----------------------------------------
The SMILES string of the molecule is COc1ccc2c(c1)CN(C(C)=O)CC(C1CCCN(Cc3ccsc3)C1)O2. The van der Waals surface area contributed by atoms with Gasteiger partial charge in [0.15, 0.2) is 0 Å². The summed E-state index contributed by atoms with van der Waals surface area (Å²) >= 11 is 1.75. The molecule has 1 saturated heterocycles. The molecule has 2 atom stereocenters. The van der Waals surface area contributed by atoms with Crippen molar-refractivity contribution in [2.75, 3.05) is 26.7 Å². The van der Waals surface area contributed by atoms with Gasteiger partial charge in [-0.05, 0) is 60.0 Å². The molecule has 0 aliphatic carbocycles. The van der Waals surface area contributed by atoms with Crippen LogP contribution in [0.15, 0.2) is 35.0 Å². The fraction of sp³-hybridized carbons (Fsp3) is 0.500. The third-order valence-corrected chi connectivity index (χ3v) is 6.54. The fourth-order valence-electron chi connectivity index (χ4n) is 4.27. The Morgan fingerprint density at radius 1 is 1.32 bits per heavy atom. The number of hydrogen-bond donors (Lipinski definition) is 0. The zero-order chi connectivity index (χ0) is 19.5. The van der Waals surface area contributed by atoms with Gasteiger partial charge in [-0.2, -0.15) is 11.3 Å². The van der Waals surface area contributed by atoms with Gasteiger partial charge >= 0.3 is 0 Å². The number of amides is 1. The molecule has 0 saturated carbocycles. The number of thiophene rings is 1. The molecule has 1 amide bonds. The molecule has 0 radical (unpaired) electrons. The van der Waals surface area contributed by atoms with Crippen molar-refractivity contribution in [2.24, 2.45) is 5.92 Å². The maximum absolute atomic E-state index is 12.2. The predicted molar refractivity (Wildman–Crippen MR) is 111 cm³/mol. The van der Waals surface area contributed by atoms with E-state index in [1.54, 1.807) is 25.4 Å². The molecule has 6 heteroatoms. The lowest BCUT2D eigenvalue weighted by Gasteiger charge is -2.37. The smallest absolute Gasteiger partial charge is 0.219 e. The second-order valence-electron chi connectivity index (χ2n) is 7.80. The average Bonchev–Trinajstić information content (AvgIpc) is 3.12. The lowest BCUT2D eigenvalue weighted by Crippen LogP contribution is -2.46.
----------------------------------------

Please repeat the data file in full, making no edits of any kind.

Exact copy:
The SMILES string of the molecule is COc1ccc2c(c1)CN(C(C)=O)CC(C1CCCN(Cc3ccsc3)C1)O2. The van der Waals surface area contributed by atoms with Gasteiger partial charge in [0.15, 0.2) is 0 Å². The summed E-state index contributed by atoms with van der Waals surface area (Å²) >= 11 is 1.75. The molecule has 1 saturated heterocycles. The molecule has 2 atom stereocenters. The van der Waals surface area contributed by atoms with Crippen molar-refractivity contribution in [2.75, 3.05) is 26.7 Å². The van der Waals surface area contributed by atoms with Gasteiger partial charge in [-0.05, 0) is 60.0 Å². The molecule has 0 aliphatic carbocycles. The van der Waals surface area contributed by atoms with Crippen LogP contribution in [0.15, 0.2) is 35.0 Å². The fraction of sp³-hybridized carbons (Fsp3) is 0.500. The third-order valence-corrected chi connectivity index (χ3v) is 6.54. The fourth-order valence-electron chi connectivity index (χ4n) is 4.27. The Morgan fingerprint density at radius 1 is 1.32 bits per heavy atom. The number of hydrogen-bond donors (Lipinski definition) is 0. The zero-order chi connectivity index (χ0) is 19.5. The van der Waals surface area contributed by atoms with Gasteiger partial charge in [-0.2, -0.15) is 11.3 Å². The van der Waals surface area contributed by atoms with Gasteiger partial charge >= 0.3 is 0 Å². The number of amides is 1. The molecule has 0 saturated carbocycles. The number of thiophene rings is 1. The molecule has 1 amide bonds. The molecule has 0 radical (unpaired) electrons. The van der Waals surface area contributed by atoms with Crippen molar-refractivity contribution in [2.24, 2.45) is 5.92 Å². The maximum absolute atomic E-state index is 12.2. The predicted molar refractivity (Wildman–Crippen MR) is 111 cm³/mol. The van der Waals surface area contributed by atoms with E-state index in [1.54, 1.807) is 25.4 Å². The molecule has 6 heteroatoms. The lowest BCUT2D eigenvalue weighted by Gasteiger charge is -2.37. The smallest absolute Gasteiger partial charge is 0.219 e. The second-order valence-electron chi connectivity index (χ2n) is 7.80. The average Bonchev–Trinajstić information content (AvgIpc) is 3.12. The lowest BCUT2D eigenvalue weighted by Crippen LogP contribution is -2.46.